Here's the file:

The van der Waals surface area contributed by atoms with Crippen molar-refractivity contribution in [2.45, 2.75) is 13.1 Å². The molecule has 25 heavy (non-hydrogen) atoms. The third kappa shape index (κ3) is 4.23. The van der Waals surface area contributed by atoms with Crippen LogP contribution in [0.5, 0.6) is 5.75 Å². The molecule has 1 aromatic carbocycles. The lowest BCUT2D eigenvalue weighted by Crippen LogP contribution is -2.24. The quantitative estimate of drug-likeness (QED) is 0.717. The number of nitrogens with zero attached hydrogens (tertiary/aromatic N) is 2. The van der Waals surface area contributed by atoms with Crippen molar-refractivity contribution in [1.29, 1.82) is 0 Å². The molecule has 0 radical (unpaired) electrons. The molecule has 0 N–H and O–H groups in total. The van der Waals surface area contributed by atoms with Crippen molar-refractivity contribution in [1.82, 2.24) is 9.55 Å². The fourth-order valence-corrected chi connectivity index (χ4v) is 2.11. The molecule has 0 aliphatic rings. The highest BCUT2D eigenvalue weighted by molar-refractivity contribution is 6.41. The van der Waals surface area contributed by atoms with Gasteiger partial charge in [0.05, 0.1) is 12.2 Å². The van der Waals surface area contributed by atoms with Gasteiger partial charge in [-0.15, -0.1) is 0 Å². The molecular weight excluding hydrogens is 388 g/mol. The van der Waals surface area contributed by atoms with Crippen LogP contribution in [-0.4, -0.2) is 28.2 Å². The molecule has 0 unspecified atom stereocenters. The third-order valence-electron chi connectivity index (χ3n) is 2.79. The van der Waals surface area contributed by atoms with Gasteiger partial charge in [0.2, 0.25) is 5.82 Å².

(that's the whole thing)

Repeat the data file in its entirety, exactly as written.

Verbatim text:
The van der Waals surface area contributed by atoms with Crippen molar-refractivity contribution in [2.45, 2.75) is 13.1 Å². The molecule has 25 heavy (non-hydrogen) atoms. The third kappa shape index (κ3) is 4.23. The van der Waals surface area contributed by atoms with Crippen LogP contribution in [0.5, 0.6) is 5.75 Å². The molecule has 1 aromatic carbocycles. The lowest BCUT2D eigenvalue weighted by Crippen LogP contribution is -2.24. The quantitative estimate of drug-likeness (QED) is 0.717. The number of nitrogens with zero attached hydrogens (tertiary/aromatic N) is 2. The van der Waals surface area contributed by atoms with Crippen molar-refractivity contribution in [1.29, 1.82) is 0 Å². The molecule has 0 radical (unpaired) electrons. The molecule has 0 N–H and O–H groups in total. The van der Waals surface area contributed by atoms with Crippen molar-refractivity contribution in [1.82, 2.24) is 9.55 Å². The fourth-order valence-corrected chi connectivity index (χ4v) is 2.11. The molecule has 0 aliphatic rings. The highest BCUT2D eigenvalue weighted by molar-refractivity contribution is 6.41. The van der Waals surface area contributed by atoms with Gasteiger partial charge in [0.05, 0.1) is 12.2 Å². The van der Waals surface area contributed by atoms with Gasteiger partial charge in [-0.15, -0.1) is 0 Å². The molecular weight excluding hydrogens is 388 g/mol. The van der Waals surface area contributed by atoms with Crippen LogP contribution in [-0.4, -0.2) is 28.2 Å². The molecule has 0 unspecified atom stereocenters. The third-order valence-electron chi connectivity index (χ3n) is 2.79. The van der Waals surface area contributed by atoms with Gasteiger partial charge in [0.2, 0.25) is 5.82 Å².